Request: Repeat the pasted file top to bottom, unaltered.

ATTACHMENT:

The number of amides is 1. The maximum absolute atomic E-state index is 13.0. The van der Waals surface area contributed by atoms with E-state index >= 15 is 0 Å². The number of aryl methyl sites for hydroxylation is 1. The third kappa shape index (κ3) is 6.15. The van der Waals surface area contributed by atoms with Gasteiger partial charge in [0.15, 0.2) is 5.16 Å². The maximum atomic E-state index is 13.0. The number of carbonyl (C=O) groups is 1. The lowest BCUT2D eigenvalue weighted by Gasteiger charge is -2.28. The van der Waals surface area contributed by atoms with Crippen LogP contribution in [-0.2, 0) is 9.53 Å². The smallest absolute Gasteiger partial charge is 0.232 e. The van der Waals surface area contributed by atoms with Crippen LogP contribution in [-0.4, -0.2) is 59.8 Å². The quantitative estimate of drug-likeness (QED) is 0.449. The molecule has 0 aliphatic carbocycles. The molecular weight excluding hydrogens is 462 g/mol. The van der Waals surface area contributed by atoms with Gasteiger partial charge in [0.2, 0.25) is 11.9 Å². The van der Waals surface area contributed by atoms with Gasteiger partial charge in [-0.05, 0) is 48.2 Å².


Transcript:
The number of amides is 1. The maximum absolute atomic E-state index is 13.0. The van der Waals surface area contributed by atoms with E-state index >= 15 is 0 Å². The number of aryl methyl sites for hydroxylation is 1. The third kappa shape index (κ3) is 6.15. The van der Waals surface area contributed by atoms with Gasteiger partial charge in [0.15, 0.2) is 5.16 Å². The maximum atomic E-state index is 13.0. The number of carbonyl (C=O) groups is 1. The lowest BCUT2D eigenvalue weighted by Gasteiger charge is -2.28. The van der Waals surface area contributed by atoms with Crippen LogP contribution in [-0.2, 0) is 9.53 Å². The smallest absolute Gasteiger partial charge is 0.232 e. The van der Waals surface area contributed by atoms with Crippen LogP contribution in [-0.4, -0.2) is 59.8 Å². The quantitative estimate of drug-likeness (QED) is 0.449. The molecule has 0 aliphatic carbocycles. The molecular weight excluding hydrogens is 462 g/mol. The van der Waals surface area contributed by atoms with Gasteiger partial charge in [0.2, 0.25) is 11.9 Å². The van der Waals surface area contributed by atoms with Gasteiger partial charge in [-0.05, 0) is 48.2 Å².